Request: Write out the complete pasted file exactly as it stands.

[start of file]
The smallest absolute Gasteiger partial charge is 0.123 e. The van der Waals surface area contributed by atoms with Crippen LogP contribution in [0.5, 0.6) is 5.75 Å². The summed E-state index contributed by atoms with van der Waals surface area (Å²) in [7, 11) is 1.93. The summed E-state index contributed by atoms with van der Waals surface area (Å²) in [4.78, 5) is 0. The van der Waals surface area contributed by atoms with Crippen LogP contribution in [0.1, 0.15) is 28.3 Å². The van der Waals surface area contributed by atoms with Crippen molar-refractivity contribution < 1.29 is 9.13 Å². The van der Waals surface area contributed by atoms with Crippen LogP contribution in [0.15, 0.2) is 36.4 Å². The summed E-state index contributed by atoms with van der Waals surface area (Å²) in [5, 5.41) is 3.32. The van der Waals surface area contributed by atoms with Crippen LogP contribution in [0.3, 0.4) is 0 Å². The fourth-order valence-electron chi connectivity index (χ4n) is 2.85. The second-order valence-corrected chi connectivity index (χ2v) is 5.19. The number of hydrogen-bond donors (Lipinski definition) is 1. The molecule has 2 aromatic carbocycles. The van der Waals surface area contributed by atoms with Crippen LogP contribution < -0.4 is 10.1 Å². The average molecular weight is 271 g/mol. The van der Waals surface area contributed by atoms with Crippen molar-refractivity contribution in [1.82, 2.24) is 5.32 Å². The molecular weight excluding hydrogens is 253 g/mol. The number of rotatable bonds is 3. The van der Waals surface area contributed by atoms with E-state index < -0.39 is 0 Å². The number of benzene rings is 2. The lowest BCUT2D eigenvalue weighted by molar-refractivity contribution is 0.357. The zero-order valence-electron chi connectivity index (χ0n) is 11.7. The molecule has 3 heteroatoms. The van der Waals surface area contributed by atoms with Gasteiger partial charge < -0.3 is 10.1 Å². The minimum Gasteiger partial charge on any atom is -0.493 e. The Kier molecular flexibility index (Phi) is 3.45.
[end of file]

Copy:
The smallest absolute Gasteiger partial charge is 0.123 e. The van der Waals surface area contributed by atoms with Crippen LogP contribution in [0.5, 0.6) is 5.75 Å². The summed E-state index contributed by atoms with van der Waals surface area (Å²) in [7, 11) is 1.93. The summed E-state index contributed by atoms with van der Waals surface area (Å²) in [4.78, 5) is 0. The van der Waals surface area contributed by atoms with Crippen LogP contribution in [0.1, 0.15) is 28.3 Å². The van der Waals surface area contributed by atoms with Crippen molar-refractivity contribution < 1.29 is 9.13 Å². The van der Waals surface area contributed by atoms with Crippen LogP contribution in [0.15, 0.2) is 36.4 Å². The summed E-state index contributed by atoms with van der Waals surface area (Å²) in [5, 5.41) is 3.32. The van der Waals surface area contributed by atoms with Crippen LogP contribution in [0.3, 0.4) is 0 Å². The fourth-order valence-electron chi connectivity index (χ4n) is 2.85. The second-order valence-corrected chi connectivity index (χ2v) is 5.19. The number of hydrogen-bond donors (Lipinski definition) is 1. The molecule has 2 aromatic carbocycles. The van der Waals surface area contributed by atoms with Crippen LogP contribution < -0.4 is 10.1 Å². The average molecular weight is 271 g/mol. The van der Waals surface area contributed by atoms with Crippen molar-refractivity contribution in [1.82, 2.24) is 5.32 Å². The molecular weight excluding hydrogens is 253 g/mol. The number of rotatable bonds is 3. The van der Waals surface area contributed by atoms with E-state index < -0.39 is 0 Å². The number of benzene rings is 2. The lowest BCUT2D eigenvalue weighted by molar-refractivity contribution is 0.357. The zero-order valence-electron chi connectivity index (χ0n) is 11.7. The molecule has 3 heteroatoms. The van der Waals surface area contributed by atoms with Gasteiger partial charge < -0.3 is 10.1 Å². The minimum Gasteiger partial charge on any atom is -0.493 e. The Kier molecular flexibility index (Phi) is 3.45.